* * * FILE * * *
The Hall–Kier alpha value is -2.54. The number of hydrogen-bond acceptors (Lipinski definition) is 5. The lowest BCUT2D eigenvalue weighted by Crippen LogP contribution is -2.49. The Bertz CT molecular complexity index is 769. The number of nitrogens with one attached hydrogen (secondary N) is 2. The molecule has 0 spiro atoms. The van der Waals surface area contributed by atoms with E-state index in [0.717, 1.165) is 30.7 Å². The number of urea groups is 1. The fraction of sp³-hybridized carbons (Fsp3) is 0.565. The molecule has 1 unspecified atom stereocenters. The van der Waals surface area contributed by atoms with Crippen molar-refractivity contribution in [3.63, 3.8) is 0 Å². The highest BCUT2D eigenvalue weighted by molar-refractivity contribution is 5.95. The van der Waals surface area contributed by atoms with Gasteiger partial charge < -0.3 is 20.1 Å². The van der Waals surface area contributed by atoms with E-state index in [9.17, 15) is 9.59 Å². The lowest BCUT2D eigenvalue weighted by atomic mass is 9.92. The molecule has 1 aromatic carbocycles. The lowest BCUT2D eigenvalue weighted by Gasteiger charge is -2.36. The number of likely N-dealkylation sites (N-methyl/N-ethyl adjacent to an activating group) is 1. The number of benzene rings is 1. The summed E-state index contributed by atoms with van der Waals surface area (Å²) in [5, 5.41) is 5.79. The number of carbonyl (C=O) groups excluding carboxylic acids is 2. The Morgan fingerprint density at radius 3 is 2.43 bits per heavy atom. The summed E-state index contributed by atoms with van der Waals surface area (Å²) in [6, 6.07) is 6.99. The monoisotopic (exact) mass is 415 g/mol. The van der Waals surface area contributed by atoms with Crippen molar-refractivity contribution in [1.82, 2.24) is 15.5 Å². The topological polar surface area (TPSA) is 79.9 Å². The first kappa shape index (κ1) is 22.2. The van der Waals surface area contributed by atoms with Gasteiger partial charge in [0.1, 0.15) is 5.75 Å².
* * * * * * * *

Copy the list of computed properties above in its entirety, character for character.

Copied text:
The Hall–Kier alpha value is -2.54. The number of hydrogen-bond acceptors (Lipinski definition) is 5. The lowest BCUT2D eigenvalue weighted by Crippen LogP contribution is -2.49. The Bertz CT molecular complexity index is 769. The number of nitrogens with one attached hydrogen (secondary N) is 2. The molecule has 0 spiro atoms. The van der Waals surface area contributed by atoms with E-state index in [0.717, 1.165) is 30.7 Å². The number of urea groups is 1. The fraction of sp³-hybridized carbons (Fsp3) is 0.565. The molecule has 1 unspecified atom stereocenters. The van der Waals surface area contributed by atoms with Crippen molar-refractivity contribution in [3.63, 3.8) is 0 Å². The highest BCUT2D eigenvalue weighted by molar-refractivity contribution is 5.95. The van der Waals surface area contributed by atoms with Gasteiger partial charge < -0.3 is 20.1 Å². The van der Waals surface area contributed by atoms with E-state index in [9.17, 15) is 9.59 Å². The lowest BCUT2D eigenvalue weighted by atomic mass is 9.92. The molecule has 1 aromatic carbocycles. The lowest BCUT2D eigenvalue weighted by Gasteiger charge is -2.36. The number of likely N-dealkylation sites (N-methyl/N-ethyl adjacent to an activating group) is 1. The number of benzene rings is 1. The summed E-state index contributed by atoms with van der Waals surface area (Å²) in [5, 5.41) is 5.79. The number of carbonyl (C=O) groups excluding carboxylic acids is 2. The Morgan fingerprint density at radius 3 is 2.43 bits per heavy atom. The summed E-state index contributed by atoms with van der Waals surface area (Å²) in [6, 6.07) is 6.99. The monoisotopic (exact) mass is 415 g/mol. The van der Waals surface area contributed by atoms with Crippen molar-refractivity contribution in [1.82, 2.24) is 15.5 Å². The topological polar surface area (TPSA) is 79.9 Å². The first kappa shape index (κ1) is 22.2. The van der Waals surface area contributed by atoms with Gasteiger partial charge in [0.1, 0.15) is 5.75 Å².